What is a Rent Roll & Why Is It Important to Investors?

When you invest in a rental property you’re buying two things: the real estate and the income that the property generates. 

It’s relatively easy to determine the value of a house using a metric like price-per-square foot. However, using a rent roll to measure the value of the income stream is a bit more difficult, especially during times of unusual market conditions or economic volatility.

Here’s how to read and use a rent roll to help determine the true value of a rental property before you buy or sell.


What is a Rental Roll?

A rent roll shows the rental income from a real estate asset. It can be constructed for any type of income producing real estate, including single-family houses and multifamily buildings, commercial property such as office buildings or shopping centers, and land leased for agricultural use. 

While some people view a rent roll as a simple document, information from the rent roll is used in key rental property financial performance formulas such as net operating income (NOI), internal rate of return (IRR), gross rent multiplier (GRM), and cap rate.




How a Rent Roll Works

Rent rolls can also be property-specific or developed as a master rent roll for the entire rental property portfolio. Although the exact information on a rent roll varies based on the property type, a good rent roll always includes the following information:

Property Information

  • Name of property owner or management company
  • Address of property
  • Type of property (single-family, multi-unit, etc.)
  • Zoning or market area of property (residential, mixed-use, urban, suburban)

House or Unit Data

  • Unit number (such as #1, A, etc.) if the property has multiple rental units
  • Square footage
  • Number of bedrooms
  • Number of bathrooms
  • Lot size
  • Additional features (2-car garage, back yard deck, freestanding storage shed, etc.)
  • Other amenities (common-area swimming pool, HOA, near greenbelt, etc.)

Tenant Information

  • Name of tenant
  • Monthly rent
  • Additional rent (pet fee, additional storage fee, parking fee, etc.)
  • Rent due date
  • Date rent paid
  • Past due rent 
  • Prepaid rent
  • Security deposit held by landlord
  • Lease start date
  • Lease end date
  • Rent concessions given by landlord to tenant

Rental Income Summary

  • Total monthly rent collected (including extra rental income)
  • Total annual rent collected (including extra rental income and any annual fees charge to tenant such as carpet cleaning, pest control, or landscaping)


Example of a Rent Roll

A rent roll for a single-family rental property can easily be created using spreadsheet software like Microsoft Excel or Google Sheets:

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Here’s a sample template (you’ll need to make a copy to edit it).


Where Does This Data Come From?

Although there’s a lot of information on a rent roll document, data for the rent roll comes from just a few sources:

  • County tax assessor for property size, lot size, and zoning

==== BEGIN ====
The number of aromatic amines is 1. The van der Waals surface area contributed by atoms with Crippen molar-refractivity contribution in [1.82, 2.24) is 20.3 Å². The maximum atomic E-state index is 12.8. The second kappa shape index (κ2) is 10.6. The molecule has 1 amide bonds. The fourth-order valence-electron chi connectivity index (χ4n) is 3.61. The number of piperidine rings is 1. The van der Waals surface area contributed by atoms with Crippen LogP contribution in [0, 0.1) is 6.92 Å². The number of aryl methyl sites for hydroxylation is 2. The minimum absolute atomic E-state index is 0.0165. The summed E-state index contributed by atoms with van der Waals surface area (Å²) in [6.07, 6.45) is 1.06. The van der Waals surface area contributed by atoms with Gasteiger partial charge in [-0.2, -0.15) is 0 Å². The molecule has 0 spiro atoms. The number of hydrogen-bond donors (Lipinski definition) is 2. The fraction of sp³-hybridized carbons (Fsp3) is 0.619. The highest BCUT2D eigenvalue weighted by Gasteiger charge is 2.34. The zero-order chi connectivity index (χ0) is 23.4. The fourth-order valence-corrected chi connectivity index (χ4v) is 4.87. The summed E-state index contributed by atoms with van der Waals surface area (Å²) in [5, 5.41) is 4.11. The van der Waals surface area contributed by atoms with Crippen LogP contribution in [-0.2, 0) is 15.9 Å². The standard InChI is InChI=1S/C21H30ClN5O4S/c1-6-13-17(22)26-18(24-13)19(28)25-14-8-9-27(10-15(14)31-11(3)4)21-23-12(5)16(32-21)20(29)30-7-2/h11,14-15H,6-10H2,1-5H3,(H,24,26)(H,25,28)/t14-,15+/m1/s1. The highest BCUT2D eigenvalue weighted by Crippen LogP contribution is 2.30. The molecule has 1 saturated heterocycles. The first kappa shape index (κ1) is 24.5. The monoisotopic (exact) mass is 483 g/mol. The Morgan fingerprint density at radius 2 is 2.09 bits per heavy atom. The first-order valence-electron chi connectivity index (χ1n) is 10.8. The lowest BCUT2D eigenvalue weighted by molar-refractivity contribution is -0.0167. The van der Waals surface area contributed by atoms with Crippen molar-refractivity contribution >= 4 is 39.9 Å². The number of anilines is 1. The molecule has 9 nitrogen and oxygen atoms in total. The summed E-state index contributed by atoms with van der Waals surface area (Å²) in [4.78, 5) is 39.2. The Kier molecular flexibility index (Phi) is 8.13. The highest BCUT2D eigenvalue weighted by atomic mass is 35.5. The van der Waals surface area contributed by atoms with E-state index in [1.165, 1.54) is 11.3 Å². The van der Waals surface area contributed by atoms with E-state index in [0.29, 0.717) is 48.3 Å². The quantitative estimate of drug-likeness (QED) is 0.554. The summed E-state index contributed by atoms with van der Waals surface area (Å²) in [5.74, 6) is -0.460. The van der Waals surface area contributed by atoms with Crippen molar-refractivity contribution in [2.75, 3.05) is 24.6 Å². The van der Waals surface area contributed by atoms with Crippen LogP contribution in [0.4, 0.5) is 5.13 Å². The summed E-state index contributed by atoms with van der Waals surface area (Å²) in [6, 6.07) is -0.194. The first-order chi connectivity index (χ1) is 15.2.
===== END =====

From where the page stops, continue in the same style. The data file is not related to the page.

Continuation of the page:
• MLS listing information (if property was purchased from a real estate agent)
  • Appraisal report for detailed property data such as rooms and size
  • Lease agreement and tenant file for tenant information
  • P&L for monthly and annual gross income




Who Uses a Rent Roll?

There’s a lot more to a rent roll than first meets the eye. While many real estate practitioners focus on the P&L and balance sheet, the rent roll for a rental property can provide a surprising amount of detail on a single page.

The rent roll is an all-purpose document that can be used by buyers and sellers, property managers, real estate investors and landlords, and lenders.

Buyers and sellers during due diligence

A quick look at the rent roll will tell a buyer and seller whether the property has been generating stable gross rental income. Comparing the fair market rent to the rent the tenant is currently paying indicates the possibility of increasing the value of the house simply by raising the rent. 

If the tenant’s lease is coming up for renewal in the next few months, a seller who proactively extends the lease may be able to sell the property at a higher price since the tenant has been “stabilized” for another 12 months. That’s because some buyers are willing to pay more for a rental property when they know the future income stream is predictable.


Property managers and landlords

The rent roll provides an early warning sign to property managers and owners that a problem may be brewing with the tenant

If a tenant suddenly begins paying the rent late, or if a tenant is an habitual slow payer, it could be a big red flag that the tenant may need to be evicted and the property pre-marketed for lease to reduce the amount of down time due to vacancy and repairs.


Real estate investors analyzing potential deals

Real estate investors use a rent roll to verify the current rental income, search for upside potential in the rental property, and to anticipate problems with future cash flow.

By comparing the rent roll to the income line on the profit and loss statement, an investor can immediately see if the gross income is being accurately reflected on the P&L. After receiving a CMA (comparative market analysis) the rent roll will show whether the rent the tenant is paying is a fair market rent or has room for an increase.